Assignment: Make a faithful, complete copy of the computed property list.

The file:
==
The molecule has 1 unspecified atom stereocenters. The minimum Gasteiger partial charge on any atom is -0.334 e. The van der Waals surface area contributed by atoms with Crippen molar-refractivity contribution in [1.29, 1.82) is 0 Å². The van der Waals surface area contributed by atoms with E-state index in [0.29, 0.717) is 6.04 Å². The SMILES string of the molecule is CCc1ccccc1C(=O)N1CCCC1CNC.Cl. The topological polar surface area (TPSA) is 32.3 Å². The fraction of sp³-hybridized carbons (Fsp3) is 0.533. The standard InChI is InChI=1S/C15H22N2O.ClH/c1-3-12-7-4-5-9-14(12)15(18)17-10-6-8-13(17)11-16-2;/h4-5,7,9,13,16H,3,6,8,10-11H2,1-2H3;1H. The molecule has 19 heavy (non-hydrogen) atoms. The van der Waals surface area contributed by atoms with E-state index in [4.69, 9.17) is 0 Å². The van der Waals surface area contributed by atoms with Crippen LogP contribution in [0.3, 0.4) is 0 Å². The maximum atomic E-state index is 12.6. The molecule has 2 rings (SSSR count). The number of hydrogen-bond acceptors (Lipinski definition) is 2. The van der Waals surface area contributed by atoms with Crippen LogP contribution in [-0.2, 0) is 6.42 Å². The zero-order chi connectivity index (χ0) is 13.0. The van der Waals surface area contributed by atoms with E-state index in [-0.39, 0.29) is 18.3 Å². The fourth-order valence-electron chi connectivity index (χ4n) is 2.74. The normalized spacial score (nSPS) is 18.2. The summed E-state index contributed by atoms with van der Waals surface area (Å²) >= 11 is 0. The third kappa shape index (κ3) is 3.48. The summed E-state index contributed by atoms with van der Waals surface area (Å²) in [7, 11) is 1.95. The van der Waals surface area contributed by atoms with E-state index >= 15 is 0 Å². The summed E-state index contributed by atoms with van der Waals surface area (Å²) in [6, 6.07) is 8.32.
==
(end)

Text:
The molecule has 1 unspecified atom stereocenters. The minimum Gasteiger partial charge on any atom is -0.334 e. The van der Waals surface area contributed by atoms with Crippen molar-refractivity contribution in [1.29, 1.82) is 0 Å². The van der Waals surface area contributed by atoms with E-state index in [0.29, 0.717) is 6.04 Å². The SMILES string of the molecule is CCc1ccccc1C(=O)N1CCCC1CNC.Cl. The topological polar surface area (TPSA) is 32.3 Å². The fraction of sp³-hybridized carbons (Fsp3) is 0.533. The standard InChI is InChI=1S/C15H22N2O.ClH/c1-3-12-7-4-5-9-14(12)15(18)17-10-6-8-13(17)11-16-2;/h4-5,7,9,13,16H,3,6,8,10-11H2,1-2H3;1H. The molecule has 19 heavy (non-hydrogen) atoms. The van der Waals surface area contributed by atoms with E-state index in [4.69, 9.17) is 0 Å². The van der Waals surface area contributed by atoms with Crippen LogP contribution in [0.3, 0.4) is 0 Å². The maximum atomic E-state index is 12.6. The molecule has 2 rings (SSSR count). The number of hydrogen-bond acceptors (Lipinski definition) is 2. The van der Waals surface area contributed by atoms with Crippen LogP contribution in [-0.2, 0) is 6.42 Å². The zero-order chi connectivity index (χ0) is 13.0. The van der Waals surface area contributed by atoms with E-state index in [-0.39, 0.29) is 18.3 Å². The fourth-order valence-electron chi connectivity index (χ4n) is 2.74. The normalized spacial score (nSPS) is 18.2. The summed E-state index contributed by atoms with van der Waals surface area (Å²) >= 11 is 0. The third kappa shape index (κ3) is 3.48. The summed E-state index contributed by atoms with van der Waals surface area (Å²) in [7, 11) is 1.95. The van der Waals surface area contributed by atoms with E-state index >= 15 is 0 Å². The summed E-state index contributed by atoms with van der Waals surface area (Å²) in [6, 6.07) is 8.32.